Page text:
[After last night’s game, they remain at an impressive an impressive 56.1% but are still just 2-2].
Since 2007, the Cowboys have never allowed a season-long third down percentage below 35% (2009) and have never converted at a season-long pace higher than 47.3% (2014)
In rabble’s fine article, he pointed out how the 2014 team started the season with a bang, but ended on a whimper - at least in terms of third downs.
The first thing I’d like to point out is that the Cowboys 2014 offensive campaign consisted of two distinct seasons. In the first, comprised of games one through seven, they converted third downs at an alarmingly successful rate, never lower than a 50% clip and, in five of the seven games, in excess of 55%. Dallas was not only converting at a historic rate, but shattering previous highs. That was some pretty special early season sauce.
After the first Giants game, however, the Cowboys never again rose above 50%, and only reached the .500 mark on two occasions. In short, a team that converted first downs at an historic rate in Part I of the 2014 campaign fell back to earth in Part II, converting at a meagre 38% clip. Thanks to this moribund second half, the Cowboys finished the season at 47.3%, which was second in the league behind the Saints.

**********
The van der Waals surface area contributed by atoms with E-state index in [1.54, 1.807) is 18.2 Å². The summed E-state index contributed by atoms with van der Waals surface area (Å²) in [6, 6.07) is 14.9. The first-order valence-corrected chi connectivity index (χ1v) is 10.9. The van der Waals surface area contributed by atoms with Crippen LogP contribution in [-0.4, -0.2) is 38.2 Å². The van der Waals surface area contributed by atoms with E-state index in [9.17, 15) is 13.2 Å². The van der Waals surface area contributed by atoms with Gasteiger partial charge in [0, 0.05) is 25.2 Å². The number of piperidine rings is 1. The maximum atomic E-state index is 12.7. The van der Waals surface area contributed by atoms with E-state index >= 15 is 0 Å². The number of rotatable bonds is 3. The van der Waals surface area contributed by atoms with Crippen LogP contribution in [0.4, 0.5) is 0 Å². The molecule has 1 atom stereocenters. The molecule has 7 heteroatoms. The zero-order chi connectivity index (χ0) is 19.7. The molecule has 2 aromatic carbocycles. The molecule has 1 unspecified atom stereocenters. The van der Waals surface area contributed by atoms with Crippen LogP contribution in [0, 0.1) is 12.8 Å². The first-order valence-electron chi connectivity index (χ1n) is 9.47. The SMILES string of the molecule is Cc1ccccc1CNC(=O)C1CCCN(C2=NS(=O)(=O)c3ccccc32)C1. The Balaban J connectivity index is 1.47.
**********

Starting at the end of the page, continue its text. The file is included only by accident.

Using rabble’s point about the “moribund second half” as a jumping off point, I looked at which teams had the best three-game start in terms of third-down conversion in the Garrett era:
60%. The 2008 team that, on paper, should have been even better than 2007.
58.1%. The 2019 team we are trying to figure out.
54.3%. Tony Romo’s last and probably best season.
52.5%. Dak and Zeke’s rookie season.
And here’s a graphical representation of how that third-conversion rate progressed over the course of each of those seasons:
The graph clearly shows how the conversion percentages declined each year, but because it uses a cumulative value it doesn’t fully show the severity of the drop over the course of the year. In 2016 for example, after starting the first three weeks with a hot 52.5% average, they ended the year with a frigid four-game average of 28.1%.